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Oral history interview with Ze'ev Galperin

Oral History | Accession Number: 1995.A.1272.324 | RG Number: RG-50.120.0324

Some video files begin with 10-60 seconds of color bars.

Ze’ev Galperin, born in Kaunus, Lithuania in 1927, describes being one of five children; his very close family; attending Jewish schools; his bar mitzvah; the Soviet occupation; transfer to a public school; German invasion; briefly fleeing east with his parents and brothers (one sister fled to Russia, another to Vilnius); finding their home occupied upon their return; moving to his grandfather's home (his grandfather had been killed); a non-Jewish neighbor bringing them food; moving to the ghetto in Slobodka; his sister's return from Vilnius; his father's privileged position as a painter; working with his father; receiving assistance from German soldiers; an “action” and how people were taken to Fort Nine; songs and jokes from the ghetto; sabotaging the machinery in the factory where he worked; transferring to Šanciai with his family (Kauen-Schanzen concentration camp); being deported to Stutthof one year later; separation from his mother and sister; being transferred to Dachau; his youngest brother's selection with a group of 130 children and deciding to join him; the refusal of the children to be gassed and the German relenting and returning them to a barrack; teaching the children to line up for roll call; being transferred with the children to Auschwitz/Birkenau; his illness and the outbreak of scarlet fever; separation from the children; his transfer to Lieberose, then Sachsenhausen; a German prisoner convincing the officers that Ze'ev was not Jewish; calling himself Vitas Chemalsky so that people would not think he was a Jew; his assignment working with prisoners of war; transfer to a steel mill; Allied bombings destroying the facility, thus saving him from discovery as a Jew; returning to Sachsenhausen; a death march towards Hamburg, Germany; being rescued by the Red Army in a forest near Schwerin, Germany (Skwierzyna, Poland); receiving assistance from the Red Cross; returning home; learning his family was in Vilnius and joining them; learning his youngest brother was in Israel (he thought he was dead); becoming an engineer despite anti-Jewish restrictions; his marriage in 1955; the births of his two children; immigrating to Israel to join the rest of his family (his brother remained in Vilnius); and having reunions with the surviving children he was with in Auschwitz/Birkenau. He also sings ghetto songs and shows photographs.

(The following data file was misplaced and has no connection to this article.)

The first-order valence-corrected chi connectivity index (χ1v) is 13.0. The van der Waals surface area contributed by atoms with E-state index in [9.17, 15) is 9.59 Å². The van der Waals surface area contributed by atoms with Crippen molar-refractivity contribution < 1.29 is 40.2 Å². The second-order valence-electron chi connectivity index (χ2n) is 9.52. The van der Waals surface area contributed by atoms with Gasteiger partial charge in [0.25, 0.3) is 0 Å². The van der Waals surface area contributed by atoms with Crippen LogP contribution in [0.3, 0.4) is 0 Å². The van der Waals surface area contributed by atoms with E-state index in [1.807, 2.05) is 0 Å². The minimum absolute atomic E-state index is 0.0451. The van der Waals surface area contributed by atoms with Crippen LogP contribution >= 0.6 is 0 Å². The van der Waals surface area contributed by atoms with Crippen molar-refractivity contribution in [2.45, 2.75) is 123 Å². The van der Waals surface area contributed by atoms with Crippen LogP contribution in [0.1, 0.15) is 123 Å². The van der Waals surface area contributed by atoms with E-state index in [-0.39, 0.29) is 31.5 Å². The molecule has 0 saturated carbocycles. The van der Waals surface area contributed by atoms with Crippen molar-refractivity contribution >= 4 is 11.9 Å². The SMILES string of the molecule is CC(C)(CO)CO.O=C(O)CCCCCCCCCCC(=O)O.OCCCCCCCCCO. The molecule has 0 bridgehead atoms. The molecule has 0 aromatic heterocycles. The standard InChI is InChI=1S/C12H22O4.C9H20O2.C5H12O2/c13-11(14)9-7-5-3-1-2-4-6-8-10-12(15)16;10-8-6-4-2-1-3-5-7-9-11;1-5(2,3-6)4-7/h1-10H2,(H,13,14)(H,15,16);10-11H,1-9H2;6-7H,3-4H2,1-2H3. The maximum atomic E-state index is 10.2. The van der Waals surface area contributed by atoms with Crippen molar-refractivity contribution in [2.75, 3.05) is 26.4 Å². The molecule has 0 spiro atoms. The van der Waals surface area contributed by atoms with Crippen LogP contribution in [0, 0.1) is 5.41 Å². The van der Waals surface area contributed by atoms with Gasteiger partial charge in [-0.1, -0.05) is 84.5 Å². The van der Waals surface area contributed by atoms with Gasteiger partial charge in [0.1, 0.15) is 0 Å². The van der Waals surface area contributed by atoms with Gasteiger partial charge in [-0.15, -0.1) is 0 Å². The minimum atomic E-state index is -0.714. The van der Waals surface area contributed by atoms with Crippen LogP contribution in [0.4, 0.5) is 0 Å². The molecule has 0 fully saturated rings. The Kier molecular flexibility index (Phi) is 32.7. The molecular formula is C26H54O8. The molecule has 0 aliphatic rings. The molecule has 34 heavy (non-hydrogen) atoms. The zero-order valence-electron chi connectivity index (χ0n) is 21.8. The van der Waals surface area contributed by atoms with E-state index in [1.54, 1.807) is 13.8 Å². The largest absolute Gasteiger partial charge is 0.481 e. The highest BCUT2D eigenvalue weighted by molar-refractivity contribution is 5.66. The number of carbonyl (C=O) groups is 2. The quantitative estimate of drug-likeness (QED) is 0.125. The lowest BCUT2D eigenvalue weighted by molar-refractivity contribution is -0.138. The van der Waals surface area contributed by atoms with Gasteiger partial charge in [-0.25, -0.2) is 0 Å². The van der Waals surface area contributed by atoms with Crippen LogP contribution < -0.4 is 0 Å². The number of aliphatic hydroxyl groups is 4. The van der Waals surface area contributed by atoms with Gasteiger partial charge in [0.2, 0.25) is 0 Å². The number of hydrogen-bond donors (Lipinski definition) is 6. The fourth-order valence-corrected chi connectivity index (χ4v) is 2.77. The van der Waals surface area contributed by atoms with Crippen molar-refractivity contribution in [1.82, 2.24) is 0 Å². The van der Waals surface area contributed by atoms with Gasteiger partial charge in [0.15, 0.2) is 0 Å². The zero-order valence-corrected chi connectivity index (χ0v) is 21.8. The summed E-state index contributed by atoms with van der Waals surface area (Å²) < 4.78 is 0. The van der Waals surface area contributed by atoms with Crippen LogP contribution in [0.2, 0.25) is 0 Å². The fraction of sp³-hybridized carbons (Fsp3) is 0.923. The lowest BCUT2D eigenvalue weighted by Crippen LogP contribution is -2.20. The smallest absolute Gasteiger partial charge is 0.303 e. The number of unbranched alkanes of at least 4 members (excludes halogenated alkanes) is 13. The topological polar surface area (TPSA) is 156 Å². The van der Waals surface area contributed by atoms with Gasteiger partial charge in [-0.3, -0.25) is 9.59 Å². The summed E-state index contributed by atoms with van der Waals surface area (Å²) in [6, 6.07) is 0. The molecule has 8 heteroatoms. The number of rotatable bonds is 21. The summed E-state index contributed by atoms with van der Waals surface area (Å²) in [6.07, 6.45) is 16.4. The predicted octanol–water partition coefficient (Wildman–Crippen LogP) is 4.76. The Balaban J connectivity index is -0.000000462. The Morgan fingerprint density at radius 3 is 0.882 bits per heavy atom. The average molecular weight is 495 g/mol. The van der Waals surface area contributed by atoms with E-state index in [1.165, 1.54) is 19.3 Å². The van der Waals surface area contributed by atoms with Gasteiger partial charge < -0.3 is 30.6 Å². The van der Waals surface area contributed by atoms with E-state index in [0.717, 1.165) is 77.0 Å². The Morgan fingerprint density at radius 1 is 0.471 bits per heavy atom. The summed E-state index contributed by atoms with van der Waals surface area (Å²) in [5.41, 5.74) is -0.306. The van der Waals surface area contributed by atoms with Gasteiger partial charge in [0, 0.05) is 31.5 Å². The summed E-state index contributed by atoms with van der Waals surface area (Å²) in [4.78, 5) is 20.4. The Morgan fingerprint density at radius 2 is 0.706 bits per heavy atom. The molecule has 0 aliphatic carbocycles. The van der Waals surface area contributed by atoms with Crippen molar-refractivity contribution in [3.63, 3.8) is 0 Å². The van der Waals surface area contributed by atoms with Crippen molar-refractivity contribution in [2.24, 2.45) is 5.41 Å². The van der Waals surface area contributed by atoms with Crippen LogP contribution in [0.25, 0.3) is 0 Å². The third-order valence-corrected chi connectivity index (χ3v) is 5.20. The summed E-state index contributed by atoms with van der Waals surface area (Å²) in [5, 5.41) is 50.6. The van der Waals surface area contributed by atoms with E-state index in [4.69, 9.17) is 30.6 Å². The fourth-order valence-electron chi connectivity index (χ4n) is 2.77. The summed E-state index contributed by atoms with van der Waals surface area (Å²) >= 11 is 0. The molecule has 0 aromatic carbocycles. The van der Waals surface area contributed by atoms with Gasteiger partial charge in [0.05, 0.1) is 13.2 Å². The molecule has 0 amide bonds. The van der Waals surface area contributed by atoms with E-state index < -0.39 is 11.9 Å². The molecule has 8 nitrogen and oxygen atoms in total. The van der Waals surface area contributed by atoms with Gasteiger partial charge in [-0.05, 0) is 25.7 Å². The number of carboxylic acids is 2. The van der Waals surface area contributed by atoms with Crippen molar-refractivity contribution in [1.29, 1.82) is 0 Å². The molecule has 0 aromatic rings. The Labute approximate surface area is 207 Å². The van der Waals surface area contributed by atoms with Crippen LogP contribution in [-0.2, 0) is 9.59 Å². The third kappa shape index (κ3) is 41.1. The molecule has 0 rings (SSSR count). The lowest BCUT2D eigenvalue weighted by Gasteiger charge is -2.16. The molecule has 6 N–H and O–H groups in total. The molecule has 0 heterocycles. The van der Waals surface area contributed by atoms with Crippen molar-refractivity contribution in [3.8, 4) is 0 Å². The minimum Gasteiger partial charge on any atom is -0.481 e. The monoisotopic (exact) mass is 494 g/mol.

Interviewee
Ze'ev Galperin
Date
1997 February 07  (interview)
Language
Hebrew
Extent
4 videocassettes (U-Matic) : sound, color ; 3/4 in..
Credit Line
United States Holocaust Memorial Museum Collection, courtesy of the Jeff and Toby Herr Foundation
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Record last modified: 2018-07-11 15:49:17
This page: https://collections.ushmm.org/search/catalog/irn503238